A podcast by students of Stanford University's Business and Design Schools


Monday, April 23, 2007

Tim Westergren, Founder and Chief Strategy Officer of Pandora

Tim Westergren
is the founder and Chief Strategy Officer of Pandora, a music recommendation service built on the Music Genome Project and a poster child for resilience in the volatile world of Silicon Valley startups.

MP3 File | Subscribe via iTunes | Add to del.icio.us

Tim shares insightful anecdotes and thoughts from Pandora's colorful and instructive past seven years: innovations around music discovery and a "drop-dead simple" user interface, Pandora's "Dr. Jekyll and Mr. Hyde"-esque struggle for survival, its explosion of viral audience growth, and most recently, the Copyright Royalty Tribunal's contentious decision to hike up the royalties for Internet radio.

Pandora is fighting back against the ruling, as it staves off criticism of the Project's scalability. Tim addresses all these, as well as the slow death of music retail businesses, and the impact of music recommendation services such as Pandora on the livelihood independent musicians.

Special thanks to Sarah Bennett, our videographer extraordinaire, Min Liu, who masterfully navigated through evening rush hour traffic, and iinnovate listener Ethan B who helped with our audio quality--check out the interview in video alongside an inside look at Pandora's headquarters.

- Min Li Chan and Owen Tripp

Update (May 3, 2007): In the fight against the Copyright Tribunal's decision to hike up royalties for Internet radio, Pandora is starting down the bumpy road of international expansion this year. While Tim talks about scalability issues around the Music Genome Project and international expansion in our podcast, Techcrunch today reveals that Pandora has begun preventing access to Pandora's streaming service for most countries outside of the U.S., due to international licensing constraints. Mike Arrington of Techcrunch notes:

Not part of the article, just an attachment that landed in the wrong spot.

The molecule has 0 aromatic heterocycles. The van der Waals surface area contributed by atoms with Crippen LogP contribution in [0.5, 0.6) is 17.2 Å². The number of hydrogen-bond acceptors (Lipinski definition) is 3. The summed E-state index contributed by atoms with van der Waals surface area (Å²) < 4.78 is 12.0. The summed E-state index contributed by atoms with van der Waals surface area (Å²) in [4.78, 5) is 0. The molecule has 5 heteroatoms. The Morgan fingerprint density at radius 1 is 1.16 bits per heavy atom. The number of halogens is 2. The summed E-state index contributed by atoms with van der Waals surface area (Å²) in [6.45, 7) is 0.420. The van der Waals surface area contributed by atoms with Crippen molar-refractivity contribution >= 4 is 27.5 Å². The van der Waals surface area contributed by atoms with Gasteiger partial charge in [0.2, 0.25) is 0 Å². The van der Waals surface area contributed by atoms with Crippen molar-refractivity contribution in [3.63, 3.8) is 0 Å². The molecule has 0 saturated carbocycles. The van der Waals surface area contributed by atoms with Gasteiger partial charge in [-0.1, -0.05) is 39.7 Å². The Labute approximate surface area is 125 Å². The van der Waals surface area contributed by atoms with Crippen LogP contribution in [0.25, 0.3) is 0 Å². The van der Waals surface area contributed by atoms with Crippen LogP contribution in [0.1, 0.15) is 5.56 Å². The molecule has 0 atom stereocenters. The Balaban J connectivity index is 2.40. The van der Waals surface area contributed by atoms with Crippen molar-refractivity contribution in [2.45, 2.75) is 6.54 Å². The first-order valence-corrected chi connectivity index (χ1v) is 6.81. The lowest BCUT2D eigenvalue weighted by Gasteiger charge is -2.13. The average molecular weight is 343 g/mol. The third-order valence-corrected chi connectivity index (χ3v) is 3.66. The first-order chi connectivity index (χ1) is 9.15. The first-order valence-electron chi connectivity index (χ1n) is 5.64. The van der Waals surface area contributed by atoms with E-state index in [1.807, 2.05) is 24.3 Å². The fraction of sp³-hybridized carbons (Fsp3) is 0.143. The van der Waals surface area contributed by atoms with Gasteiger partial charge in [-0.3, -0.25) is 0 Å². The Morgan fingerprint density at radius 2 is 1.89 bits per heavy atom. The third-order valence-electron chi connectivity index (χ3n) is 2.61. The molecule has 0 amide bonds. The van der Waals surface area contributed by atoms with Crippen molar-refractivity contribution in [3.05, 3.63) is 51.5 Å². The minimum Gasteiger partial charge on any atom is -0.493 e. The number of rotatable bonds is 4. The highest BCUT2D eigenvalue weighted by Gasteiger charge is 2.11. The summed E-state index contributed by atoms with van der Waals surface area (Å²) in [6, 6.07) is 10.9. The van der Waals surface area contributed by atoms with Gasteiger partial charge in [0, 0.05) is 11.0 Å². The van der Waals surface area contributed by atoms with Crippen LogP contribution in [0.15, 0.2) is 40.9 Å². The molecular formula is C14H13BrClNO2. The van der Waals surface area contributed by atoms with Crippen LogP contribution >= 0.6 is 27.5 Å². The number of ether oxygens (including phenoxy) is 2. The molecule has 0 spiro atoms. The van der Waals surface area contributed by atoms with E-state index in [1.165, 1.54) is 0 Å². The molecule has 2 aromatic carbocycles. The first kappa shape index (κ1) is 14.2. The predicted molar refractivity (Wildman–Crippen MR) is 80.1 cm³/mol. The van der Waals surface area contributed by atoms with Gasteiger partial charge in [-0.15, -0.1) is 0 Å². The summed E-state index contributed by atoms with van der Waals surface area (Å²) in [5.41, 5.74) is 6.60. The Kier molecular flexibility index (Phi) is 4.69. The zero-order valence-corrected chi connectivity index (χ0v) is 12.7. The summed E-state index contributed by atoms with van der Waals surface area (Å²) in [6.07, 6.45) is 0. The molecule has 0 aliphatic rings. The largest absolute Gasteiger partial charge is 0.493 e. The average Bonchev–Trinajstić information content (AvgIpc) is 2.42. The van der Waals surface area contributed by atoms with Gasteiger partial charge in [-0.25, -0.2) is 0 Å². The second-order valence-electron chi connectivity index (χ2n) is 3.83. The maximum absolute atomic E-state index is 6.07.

"Pandora operates under Section 114 of the DMCA, which gives them a clear process for paying rights holders in the U.S. There is no international equivalent of the DMCA, and so to operate legally in other countries, Pandora must sign deals with rights holders directly. That means separate deals with labels and publishers for each song, an extremely difficult and time consuming task."

We're keeping our fingers crossed for resilient Pandora, as they navigate through new murky waters. -MLC


Jason Salas said...

I'm having trouble downloading the MP3...can you re-post? Thanks!

MLC said...

We've fixed the link to our MP3 file--our apologies for the temporary technical snag. Thanks for the comment, Jason.

Jason Salas said...

Thanks! You guys are doing a great job...keep up the good work!

Professor Howdy said...

Very good posting.
Thank you - Have a good day!!!

Renegade said...

Good job!

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Anonymous said...

Thanks for this interesting post post

Oberon said...

.....true inovation would have something to do with saving the planet......keep working.

CHR said...

Did he really said only 100,000 songs are played in radio's history?

J.D. said...

Cool blog, congrats on the 'Blog of Note!' You deserve it.

Great blog, interesting, love the name. Lowercase i's all the way baby!


Good blog
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Nerfsmith said...

I've always loved Pandora. It turned me onto music I never would've found otherwise, and they really did do a great job with the interface. I hope they pull through this intact.